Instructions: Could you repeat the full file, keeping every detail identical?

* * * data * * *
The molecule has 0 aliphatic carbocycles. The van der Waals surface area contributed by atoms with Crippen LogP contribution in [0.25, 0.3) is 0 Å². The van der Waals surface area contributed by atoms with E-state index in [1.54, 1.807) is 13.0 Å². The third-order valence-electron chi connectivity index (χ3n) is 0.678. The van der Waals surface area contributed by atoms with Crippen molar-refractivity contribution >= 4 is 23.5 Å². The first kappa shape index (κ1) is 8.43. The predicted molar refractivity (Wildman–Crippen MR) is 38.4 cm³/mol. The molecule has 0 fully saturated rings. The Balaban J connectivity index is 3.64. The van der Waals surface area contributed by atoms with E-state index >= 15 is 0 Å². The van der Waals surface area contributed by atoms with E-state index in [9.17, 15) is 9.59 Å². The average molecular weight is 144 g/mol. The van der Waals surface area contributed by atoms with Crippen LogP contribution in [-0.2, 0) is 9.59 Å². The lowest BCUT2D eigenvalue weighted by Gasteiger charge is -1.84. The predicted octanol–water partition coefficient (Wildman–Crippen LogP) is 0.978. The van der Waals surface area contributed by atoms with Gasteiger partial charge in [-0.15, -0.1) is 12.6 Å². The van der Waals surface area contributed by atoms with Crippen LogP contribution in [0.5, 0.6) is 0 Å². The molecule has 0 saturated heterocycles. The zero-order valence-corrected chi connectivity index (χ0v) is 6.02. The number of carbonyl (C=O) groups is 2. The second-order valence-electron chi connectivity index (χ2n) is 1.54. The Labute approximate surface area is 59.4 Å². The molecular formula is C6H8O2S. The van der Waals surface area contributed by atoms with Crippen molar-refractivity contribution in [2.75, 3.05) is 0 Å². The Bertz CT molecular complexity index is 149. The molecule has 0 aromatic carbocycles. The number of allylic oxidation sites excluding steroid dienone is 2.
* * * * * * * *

The molecule has 0 aliphatic carbocycles. The van der Waals surface area contributed by atoms with Crippen LogP contribution in [0.25, 0.3) is 0 Å². The van der Waals surface area contributed by atoms with E-state index in [1.54, 1.807) is 13.0 Å². The third-order valence-electron chi connectivity index (χ3n) is 0.678. The van der Waals surface area contributed by atoms with Crippen molar-refractivity contribution >= 4 is 23.5 Å². The first kappa shape index (κ1) is 8.43. The predicted molar refractivity (Wildman–Crippen MR) is 38.4 cm³/mol. The molecule has 0 fully saturated rings. The Balaban J connectivity index is 3.64. The van der Waals surface area contributed by atoms with E-state index >= 15 is 0 Å². The van der Waals surface area contributed by atoms with E-state index in [9.17, 15) is 9.59 Å². The average molecular weight is 144 g/mol. The van der Waals surface area contributed by atoms with Crippen LogP contribution in [-0.2, 0) is 9.59 Å². The lowest BCUT2D eigenvalue weighted by Gasteiger charge is -1.84. The predicted octanol–water partition coefficient (Wildman–Crippen LogP) is 0.978. The van der Waals surface area contributed by atoms with Gasteiger partial charge in [-0.15, -0.1) is 12.6 Å². The van der Waals surface area contributed by atoms with Crippen LogP contribution in [0.5, 0.6) is 0 Å². The molecule has 0 saturated heterocycles. The zero-order valence-corrected chi connectivity index (χ0v) is 6.02. The number of carbonyl (C=O) groups is 2. The second-order valence-electron chi connectivity index (χ2n) is 1.54. The Labute approximate surface area is 59.4 Å². The molecular formula is C6H8O2S. The van der Waals surface area contributed by atoms with Crippen molar-refractivity contribution in [2.75, 3.05) is 0 Å². The Bertz CT molecular complexity index is 149. The molecule has 0 aromatic carbocycles. The number of allylic oxidation sites excluding steroid dienone is 2.